1. Significantly greater pain improvement was observed in patients in the intervention group compared to the control.
2. Patients in the pain-control intervention group demonstrated significant improvement in physical function.
Evidence Rating Level: Excellent (1)
Study Rundown: Osteoarthritis (OA) is a major cause of chronic knee pain, leading to global disability among adults. Disease burden of OA is rapidly increasing, due to the high rates of obesity and aging population. Currently, no definitive treatment exists for OA; instead, OA patients are managed through exercise and pain-coping skills training (PCST). This training is based on cognitive behavioural principles. Despite the efficacy of PCST, it remains challenging for many patients to access due to cost, transport issues, and geographic locations. Considering these barriers, the authors of this study aimed to evaluate the role of the Internet in delivering chronic knee pain health interventions. Specifically, they assessed the effectiveness of an innovative Internet-based intervention for persons with chronic knee pain, compared to patient educational materials. This intervention combined physiotherapist-prescribed home exercise delivered via videoconferencing and automated PCST in addition to patient educational materials. One of the main limitations of this study is concerning its methodology. Although participants were blinded to study hypotheses, they were not blinded to treatment. Additionally, the authors could not determine the contribution of each treatment component individually. In general, the results of this study suggest that internet-based interventions may serve as an effective tool for treating chronic knee pain, providing an alternative to in-person PSCT.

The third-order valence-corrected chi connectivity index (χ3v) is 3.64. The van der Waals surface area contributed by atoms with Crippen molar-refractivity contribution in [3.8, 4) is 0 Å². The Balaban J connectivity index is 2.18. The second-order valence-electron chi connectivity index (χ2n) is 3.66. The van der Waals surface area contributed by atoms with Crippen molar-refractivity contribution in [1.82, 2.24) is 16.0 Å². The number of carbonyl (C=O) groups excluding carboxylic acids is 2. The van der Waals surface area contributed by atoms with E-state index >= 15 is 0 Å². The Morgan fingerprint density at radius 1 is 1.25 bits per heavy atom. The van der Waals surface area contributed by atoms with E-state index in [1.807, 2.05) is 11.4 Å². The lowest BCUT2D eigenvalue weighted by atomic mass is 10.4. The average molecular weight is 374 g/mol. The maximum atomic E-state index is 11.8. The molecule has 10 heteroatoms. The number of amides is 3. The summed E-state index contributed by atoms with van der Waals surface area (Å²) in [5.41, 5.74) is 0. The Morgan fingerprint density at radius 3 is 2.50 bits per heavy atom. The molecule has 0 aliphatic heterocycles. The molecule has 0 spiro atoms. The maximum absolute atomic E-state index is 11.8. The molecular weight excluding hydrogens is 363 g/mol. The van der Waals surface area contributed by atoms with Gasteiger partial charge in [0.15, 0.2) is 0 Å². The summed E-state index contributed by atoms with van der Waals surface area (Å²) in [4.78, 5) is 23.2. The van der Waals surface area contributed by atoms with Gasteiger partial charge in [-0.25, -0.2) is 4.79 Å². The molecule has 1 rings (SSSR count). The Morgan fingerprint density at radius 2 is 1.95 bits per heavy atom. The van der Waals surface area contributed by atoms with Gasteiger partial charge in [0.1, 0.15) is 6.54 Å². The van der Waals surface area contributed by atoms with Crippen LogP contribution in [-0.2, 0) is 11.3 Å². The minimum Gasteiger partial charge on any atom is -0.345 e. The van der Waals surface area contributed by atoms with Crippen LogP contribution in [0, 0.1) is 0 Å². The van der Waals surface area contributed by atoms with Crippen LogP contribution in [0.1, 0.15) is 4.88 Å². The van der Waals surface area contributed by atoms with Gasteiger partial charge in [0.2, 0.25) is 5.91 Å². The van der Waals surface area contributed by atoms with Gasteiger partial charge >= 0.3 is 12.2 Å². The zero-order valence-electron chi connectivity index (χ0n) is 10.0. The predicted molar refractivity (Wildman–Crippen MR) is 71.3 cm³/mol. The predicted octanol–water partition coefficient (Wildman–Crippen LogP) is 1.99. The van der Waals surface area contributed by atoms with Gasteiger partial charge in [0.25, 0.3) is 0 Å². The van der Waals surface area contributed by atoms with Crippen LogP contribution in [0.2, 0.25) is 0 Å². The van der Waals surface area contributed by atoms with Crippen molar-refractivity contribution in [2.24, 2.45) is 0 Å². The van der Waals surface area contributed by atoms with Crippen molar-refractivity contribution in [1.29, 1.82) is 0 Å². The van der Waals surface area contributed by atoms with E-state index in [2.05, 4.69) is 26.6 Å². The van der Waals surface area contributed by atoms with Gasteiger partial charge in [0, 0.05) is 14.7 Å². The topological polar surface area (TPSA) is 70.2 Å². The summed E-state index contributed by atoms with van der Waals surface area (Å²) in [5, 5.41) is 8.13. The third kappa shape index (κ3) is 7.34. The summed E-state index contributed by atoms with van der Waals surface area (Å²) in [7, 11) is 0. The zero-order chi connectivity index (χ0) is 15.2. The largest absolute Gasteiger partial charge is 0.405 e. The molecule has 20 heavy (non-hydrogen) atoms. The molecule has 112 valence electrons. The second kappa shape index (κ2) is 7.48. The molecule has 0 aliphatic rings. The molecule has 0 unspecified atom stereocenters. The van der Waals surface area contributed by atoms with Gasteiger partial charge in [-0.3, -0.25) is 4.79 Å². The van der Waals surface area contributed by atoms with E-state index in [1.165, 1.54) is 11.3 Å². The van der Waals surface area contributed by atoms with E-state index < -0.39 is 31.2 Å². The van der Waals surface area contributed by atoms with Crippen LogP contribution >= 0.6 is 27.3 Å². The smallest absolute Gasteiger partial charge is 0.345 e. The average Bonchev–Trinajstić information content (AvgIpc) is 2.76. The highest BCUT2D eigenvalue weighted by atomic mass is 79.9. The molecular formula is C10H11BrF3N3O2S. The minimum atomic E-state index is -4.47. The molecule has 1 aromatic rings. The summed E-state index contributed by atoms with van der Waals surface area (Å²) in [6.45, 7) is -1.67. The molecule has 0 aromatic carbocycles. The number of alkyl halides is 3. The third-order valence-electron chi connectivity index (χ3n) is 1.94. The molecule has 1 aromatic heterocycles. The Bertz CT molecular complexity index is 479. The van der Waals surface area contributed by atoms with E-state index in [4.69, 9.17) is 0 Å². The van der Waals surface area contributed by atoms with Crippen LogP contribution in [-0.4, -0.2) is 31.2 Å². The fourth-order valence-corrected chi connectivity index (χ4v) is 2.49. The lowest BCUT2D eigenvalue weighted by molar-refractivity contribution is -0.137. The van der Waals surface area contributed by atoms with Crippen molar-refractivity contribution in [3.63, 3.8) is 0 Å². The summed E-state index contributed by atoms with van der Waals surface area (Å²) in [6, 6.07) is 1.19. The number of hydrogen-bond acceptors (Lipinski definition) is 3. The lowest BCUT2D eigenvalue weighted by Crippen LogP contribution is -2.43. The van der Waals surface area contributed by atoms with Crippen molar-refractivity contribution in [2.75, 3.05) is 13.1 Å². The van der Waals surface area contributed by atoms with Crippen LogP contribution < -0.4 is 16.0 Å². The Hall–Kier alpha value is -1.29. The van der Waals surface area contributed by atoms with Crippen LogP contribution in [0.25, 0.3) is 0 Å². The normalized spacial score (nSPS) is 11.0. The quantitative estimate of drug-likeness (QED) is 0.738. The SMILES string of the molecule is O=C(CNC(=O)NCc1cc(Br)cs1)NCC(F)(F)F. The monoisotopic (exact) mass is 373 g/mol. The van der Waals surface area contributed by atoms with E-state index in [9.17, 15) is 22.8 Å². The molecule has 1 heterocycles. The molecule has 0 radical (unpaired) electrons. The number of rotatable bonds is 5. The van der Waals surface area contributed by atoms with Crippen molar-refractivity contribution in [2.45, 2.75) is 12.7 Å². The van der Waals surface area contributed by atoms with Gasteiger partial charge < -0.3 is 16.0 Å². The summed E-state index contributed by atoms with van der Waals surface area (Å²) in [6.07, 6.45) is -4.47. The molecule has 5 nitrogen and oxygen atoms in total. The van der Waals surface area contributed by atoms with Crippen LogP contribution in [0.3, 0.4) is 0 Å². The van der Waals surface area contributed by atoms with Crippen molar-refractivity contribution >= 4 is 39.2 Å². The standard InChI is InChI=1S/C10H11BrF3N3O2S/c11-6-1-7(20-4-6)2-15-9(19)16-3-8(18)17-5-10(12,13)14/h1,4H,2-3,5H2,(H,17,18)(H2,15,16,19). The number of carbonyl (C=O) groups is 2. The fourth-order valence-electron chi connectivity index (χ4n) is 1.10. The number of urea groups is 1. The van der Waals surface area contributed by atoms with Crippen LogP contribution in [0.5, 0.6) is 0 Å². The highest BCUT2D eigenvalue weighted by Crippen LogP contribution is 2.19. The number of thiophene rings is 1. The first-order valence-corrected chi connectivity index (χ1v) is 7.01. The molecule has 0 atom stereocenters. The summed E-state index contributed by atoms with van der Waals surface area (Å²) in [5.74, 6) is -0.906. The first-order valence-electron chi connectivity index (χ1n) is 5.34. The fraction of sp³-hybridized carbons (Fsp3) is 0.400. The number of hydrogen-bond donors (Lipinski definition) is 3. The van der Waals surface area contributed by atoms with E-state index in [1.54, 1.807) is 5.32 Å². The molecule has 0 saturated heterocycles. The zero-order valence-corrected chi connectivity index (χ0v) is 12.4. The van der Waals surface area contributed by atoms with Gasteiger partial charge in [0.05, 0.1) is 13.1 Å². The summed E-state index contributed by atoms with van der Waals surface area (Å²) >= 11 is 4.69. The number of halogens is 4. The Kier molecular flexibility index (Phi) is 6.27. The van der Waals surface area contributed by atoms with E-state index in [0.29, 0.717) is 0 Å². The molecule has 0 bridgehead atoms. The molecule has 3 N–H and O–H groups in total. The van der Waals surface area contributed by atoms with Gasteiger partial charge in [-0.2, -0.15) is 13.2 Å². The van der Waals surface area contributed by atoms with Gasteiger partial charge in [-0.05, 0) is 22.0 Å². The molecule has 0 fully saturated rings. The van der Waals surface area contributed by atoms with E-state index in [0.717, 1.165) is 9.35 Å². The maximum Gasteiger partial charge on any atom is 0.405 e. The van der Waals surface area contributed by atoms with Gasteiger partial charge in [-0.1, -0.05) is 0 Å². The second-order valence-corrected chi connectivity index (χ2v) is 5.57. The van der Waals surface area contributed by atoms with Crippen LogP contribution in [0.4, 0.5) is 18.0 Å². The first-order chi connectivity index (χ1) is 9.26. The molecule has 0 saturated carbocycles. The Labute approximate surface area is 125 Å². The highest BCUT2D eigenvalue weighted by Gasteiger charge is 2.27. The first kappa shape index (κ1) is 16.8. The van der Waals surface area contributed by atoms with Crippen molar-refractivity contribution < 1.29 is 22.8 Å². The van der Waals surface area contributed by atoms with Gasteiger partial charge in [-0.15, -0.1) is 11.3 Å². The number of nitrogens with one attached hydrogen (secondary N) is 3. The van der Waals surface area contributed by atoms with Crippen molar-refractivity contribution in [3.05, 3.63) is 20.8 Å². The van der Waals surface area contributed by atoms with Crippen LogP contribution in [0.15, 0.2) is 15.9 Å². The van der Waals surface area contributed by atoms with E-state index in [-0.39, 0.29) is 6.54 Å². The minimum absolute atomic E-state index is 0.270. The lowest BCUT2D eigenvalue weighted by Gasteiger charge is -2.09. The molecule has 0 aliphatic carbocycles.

In-Depth [randomized controlled trial]: In this study, a parallel, 2-group pragmatic randomized, controlled trial was used to assess the efficacy of an internet-based intervention for chronic knee pain. Community-dwelling participants were recruited via various means, and eligibility was confirmed through an online survey followed by a telephone interview. A total of 148 patients were enrolled in the study and assigned randomly to the intervention or control group. Participants were assessed based on primary (improvements in pain and physical function) and secondary outcomes. In terms of primary outcomes, at 3 months the intervention group reported significantly greater improvement in pain (mean difference, 1.6 units [CI, 0.9 to 2.3 units]) and in WOMAC (Western Ontario and McMaster Universities Osteoarthritis Index) physical function (mean difference, 9.3 units [CI, 5.9 to 12.7 units]) compared to the control group. These results were sustained at 9 months. The intervention group also demonstrated significantly greater improvement in all secondary outcomes measured (knee pain, quality of life, global change, arthritis self-efficacy, coping, and pain catastrophizing).
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